By controlling the timing of the information in this way we the readers experience the “decent” of Hikaru, who was basically already evil from the start. And I do think we are supposed to think of Hikaru as unsavable evil. I think this especially because of the scene where he rejects Marie - the symbol of Student Savior for the reader - but also because of the specific reveal that Hikaru lacked the ability to reflect on his own hubris. If you look at the most comparable character so far - Takeshi - you can see clearly that Takeshi remained “good” despite the sin of his past and his immature ideals because when push came to shove he could see how he had been wrong and genuinely wanted to make amends.
In a story that is largely about bullying in general, this is an interesting short to appear. Again, it is really very clear that Ryuukishi has spent a lot of time reflecting on bullying as phenomenon and its effects. The interesting thing here in particular is that the first bullies we encounter in this story used bulling to ostracize Irrational Evil from their society. Which if you think of ostracization through history, this is its social function. Its basically a lizzard brain way people deal with deviation from norm and protecting ones in-group from potential threats. It is usually presented as something more terrible than the crime that incurs it warrants, something that occurs unjustly to good people who dared to be a little different. Modern stories thrive on the narrative of the weird one no one likes secretly being the righteous hero. But here we see a case of the classmates scorn being “correct” in that they may have very well been reacting to that irrational evil intent that was Hikaru reflexively. And it is shown that it is likely Hikaru would not have had the guts/stomach to kill humans without the demons delusion, so if he had never made an agreement with Hamlen Irrational Evil Intent would have been contained to the rabbit pen. What do we as readers feel about their bullying in light of Hikaru’s true nature?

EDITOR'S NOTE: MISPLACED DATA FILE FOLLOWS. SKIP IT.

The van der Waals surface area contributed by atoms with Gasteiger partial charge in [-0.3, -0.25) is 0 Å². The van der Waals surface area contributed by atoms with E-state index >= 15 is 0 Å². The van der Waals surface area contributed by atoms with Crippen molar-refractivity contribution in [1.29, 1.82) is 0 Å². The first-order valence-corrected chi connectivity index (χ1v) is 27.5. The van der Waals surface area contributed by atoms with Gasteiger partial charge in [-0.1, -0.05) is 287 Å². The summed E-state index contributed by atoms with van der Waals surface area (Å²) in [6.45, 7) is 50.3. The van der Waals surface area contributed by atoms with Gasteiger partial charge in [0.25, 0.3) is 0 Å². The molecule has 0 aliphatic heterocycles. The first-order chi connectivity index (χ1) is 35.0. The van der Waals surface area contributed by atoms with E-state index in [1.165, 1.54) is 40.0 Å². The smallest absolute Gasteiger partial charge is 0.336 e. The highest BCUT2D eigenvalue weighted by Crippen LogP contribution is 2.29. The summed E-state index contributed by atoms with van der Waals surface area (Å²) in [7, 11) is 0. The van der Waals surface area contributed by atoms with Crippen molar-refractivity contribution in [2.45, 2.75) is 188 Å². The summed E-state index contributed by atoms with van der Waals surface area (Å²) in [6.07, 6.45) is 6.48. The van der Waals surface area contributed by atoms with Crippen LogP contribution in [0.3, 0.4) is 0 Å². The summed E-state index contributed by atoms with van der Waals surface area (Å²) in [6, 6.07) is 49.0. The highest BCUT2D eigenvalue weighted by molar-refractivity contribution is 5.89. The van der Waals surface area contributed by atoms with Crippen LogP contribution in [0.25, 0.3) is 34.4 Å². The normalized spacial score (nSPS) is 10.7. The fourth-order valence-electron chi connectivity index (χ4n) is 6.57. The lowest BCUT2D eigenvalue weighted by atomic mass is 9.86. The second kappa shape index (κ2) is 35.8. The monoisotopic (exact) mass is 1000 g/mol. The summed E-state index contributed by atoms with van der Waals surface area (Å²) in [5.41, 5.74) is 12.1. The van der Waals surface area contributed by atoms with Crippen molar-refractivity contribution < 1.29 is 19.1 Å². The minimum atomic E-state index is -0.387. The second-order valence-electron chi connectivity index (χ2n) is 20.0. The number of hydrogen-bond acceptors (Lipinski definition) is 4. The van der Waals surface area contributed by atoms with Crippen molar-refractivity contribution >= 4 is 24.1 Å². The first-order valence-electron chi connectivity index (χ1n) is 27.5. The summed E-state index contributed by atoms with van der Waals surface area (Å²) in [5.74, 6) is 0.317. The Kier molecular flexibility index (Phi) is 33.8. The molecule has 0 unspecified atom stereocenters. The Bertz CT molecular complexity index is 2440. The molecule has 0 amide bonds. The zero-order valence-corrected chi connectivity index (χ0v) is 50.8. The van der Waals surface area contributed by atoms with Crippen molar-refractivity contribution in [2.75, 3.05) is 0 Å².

Practically speaking ostracization and bullying are bad. They are often applied to groups and people who do not even approach deserving it. These tendencies are in line with those that have spurred the greatest conflicts of our time, and we should be trying to harder to at least tolerate each other. And even though I still firmly think this afterward, here we are also having to face the fact that even if we aim to create a society that tries to save everyone, reality is that not everyone can be saved.
Hikaru is punished by Higanbana, forced to face the reality of his crimes and then seemingly doomed to a lifetime of rape at the hands of the most innocent of his victims. I was hoping he would be torn apart by them when it reached this point. This is worse, and a lot more horrifying. I It was another really good use of information reveal honestly. By ending the chapter with Hikaru’s punishment instead of any kind of a short epilogue scene Ryukishi is intentionally ending the story in a way where he wants the readers to reflect on the implications of characters like Hikaru and come to their own conclusions as opposed to offering a solution through narrative. In a society where we do not have demons who can punish evil with magic maybe there is no solution for people like Hikaru?